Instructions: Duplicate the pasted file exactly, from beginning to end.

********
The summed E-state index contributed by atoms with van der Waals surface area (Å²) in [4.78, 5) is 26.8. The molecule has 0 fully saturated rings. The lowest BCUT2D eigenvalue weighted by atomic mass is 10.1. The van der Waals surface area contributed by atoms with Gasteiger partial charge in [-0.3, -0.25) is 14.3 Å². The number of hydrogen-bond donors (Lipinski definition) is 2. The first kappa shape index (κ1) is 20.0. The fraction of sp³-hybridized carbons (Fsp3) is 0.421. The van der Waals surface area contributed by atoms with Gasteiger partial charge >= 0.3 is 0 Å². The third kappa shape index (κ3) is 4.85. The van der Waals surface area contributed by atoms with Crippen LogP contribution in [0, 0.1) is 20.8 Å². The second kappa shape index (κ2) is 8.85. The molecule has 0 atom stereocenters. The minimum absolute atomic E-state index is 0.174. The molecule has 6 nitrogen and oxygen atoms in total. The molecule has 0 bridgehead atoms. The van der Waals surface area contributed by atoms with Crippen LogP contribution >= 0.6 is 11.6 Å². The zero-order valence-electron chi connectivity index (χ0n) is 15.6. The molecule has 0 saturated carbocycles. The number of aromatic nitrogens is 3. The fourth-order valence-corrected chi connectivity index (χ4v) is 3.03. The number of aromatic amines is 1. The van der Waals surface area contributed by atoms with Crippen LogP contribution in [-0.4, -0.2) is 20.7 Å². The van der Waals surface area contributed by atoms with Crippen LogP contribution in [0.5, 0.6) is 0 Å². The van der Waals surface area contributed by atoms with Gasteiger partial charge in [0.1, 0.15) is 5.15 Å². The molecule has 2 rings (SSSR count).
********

The summed E-state index contributed by atoms with van der Waals surface area (Å²) in [4.78, 5) is 26.8. The molecule has 0 fully saturated rings. The lowest BCUT2D eigenvalue weighted by atomic mass is 10.1. The van der Waals surface area contributed by atoms with Gasteiger partial charge in [-0.3, -0.25) is 14.3 Å². The number of hydrogen-bond donors (Lipinski definition) is 2. The first kappa shape index (κ1) is 20.0. The fraction of sp³-hybridized carbons (Fsp3) is 0.421. The van der Waals surface area contributed by atoms with Gasteiger partial charge >= 0.3 is 0 Å². The third kappa shape index (κ3) is 4.85. The van der Waals surface area contributed by atoms with Crippen LogP contribution in [0, 0.1) is 20.8 Å². The second kappa shape index (κ2) is 8.85. The molecule has 0 atom stereocenters. The minimum absolute atomic E-state index is 0.174. The molecule has 6 nitrogen and oxygen atoms in total. The molecule has 0 bridgehead atoms. The van der Waals surface area contributed by atoms with Crippen LogP contribution >= 0.6 is 11.6 Å². The zero-order valence-electron chi connectivity index (χ0n) is 15.6. The molecule has 0 saturated carbocycles. The number of aromatic nitrogens is 3. The fourth-order valence-corrected chi connectivity index (χ4v) is 3.03. The number of aromatic amines is 1. The van der Waals surface area contributed by atoms with Crippen LogP contribution in [-0.4, -0.2) is 20.7 Å². The van der Waals surface area contributed by atoms with Crippen LogP contribution in [0.5, 0.6) is 0 Å². The van der Waals surface area contributed by atoms with Gasteiger partial charge in [0.1, 0.15) is 5.15 Å². The molecule has 2 rings (SSSR count).